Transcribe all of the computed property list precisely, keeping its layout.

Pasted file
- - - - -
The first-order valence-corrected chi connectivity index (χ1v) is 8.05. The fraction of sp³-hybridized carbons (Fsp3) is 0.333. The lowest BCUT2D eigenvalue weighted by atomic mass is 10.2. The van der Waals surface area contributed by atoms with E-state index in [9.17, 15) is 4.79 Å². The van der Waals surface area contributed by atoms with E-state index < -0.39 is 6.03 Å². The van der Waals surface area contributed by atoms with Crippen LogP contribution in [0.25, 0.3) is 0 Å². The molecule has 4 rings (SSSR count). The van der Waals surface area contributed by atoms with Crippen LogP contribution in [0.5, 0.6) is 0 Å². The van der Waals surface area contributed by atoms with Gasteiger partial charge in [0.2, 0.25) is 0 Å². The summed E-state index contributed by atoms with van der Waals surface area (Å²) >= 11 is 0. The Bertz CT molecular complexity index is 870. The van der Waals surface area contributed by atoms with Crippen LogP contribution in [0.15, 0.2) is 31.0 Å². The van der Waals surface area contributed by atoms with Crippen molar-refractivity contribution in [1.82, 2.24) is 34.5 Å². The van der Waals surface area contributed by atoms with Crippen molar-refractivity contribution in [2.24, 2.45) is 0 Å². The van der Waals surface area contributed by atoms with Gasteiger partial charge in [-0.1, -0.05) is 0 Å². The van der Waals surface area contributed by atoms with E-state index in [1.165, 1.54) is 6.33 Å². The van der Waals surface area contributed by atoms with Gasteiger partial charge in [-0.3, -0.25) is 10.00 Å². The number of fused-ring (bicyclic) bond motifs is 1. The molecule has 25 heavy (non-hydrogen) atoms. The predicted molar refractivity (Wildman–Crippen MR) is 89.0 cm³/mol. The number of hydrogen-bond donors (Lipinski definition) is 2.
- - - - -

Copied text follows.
The first-order valence-corrected chi connectivity index (χ1v) is 8.05. The fraction of sp³-hybridized carbons (Fsp3) is 0.333. The lowest BCUT2D eigenvalue weighted by atomic mass is 10.2. The van der Waals surface area contributed by atoms with E-state index in [9.17, 15) is 4.79 Å². The van der Waals surface area contributed by atoms with E-state index < -0.39 is 6.03 Å². The van der Waals surface area contributed by atoms with Crippen LogP contribution in [0.25, 0.3) is 0 Å². The molecule has 4 rings (SSSR count). The van der Waals surface area contributed by atoms with Crippen LogP contribution in [0.5, 0.6) is 0 Å². The van der Waals surface area contributed by atoms with Gasteiger partial charge in [0.2, 0.25) is 0 Å². The summed E-state index contributed by atoms with van der Waals surface area (Å²) >= 11 is 0. The Bertz CT molecular complexity index is 870. The van der Waals surface area contributed by atoms with Crippen LogP contribution in [0.15, 0.2) is 31.0 Å². The van der Waals surface area contributed by atoms with Crippen molar-refractivity contribution in [1.82, 2.24) is 34.5 Å². The van der Waals surface area contributed by atoms with Crippen molar-refractivity contribution in [2.24, 2.45) is 0 Å². The van der Waals surface area contributed by atoms with Gasteiger partial charge in [-0.1, -0.05) is 0 Å². The van der Waals surface area contributed by atoms with E-state index in [1.165, 1.54) is 6.33 Å². The van der Waals surface area contributed by atoms with Gasteiger partial charge in [-0.3, -0.25) is 10.00 Å². The number of fused-ring (bicyclic) bond motifs is 1. The molecule has 25 heavy (non-hydrogen) atoms. The predicted molar refractivity (Wildman–Crippen MR) is 89.0 cm³/mol. The number of hydrogen-bond donors (Lipinski definition) is 2.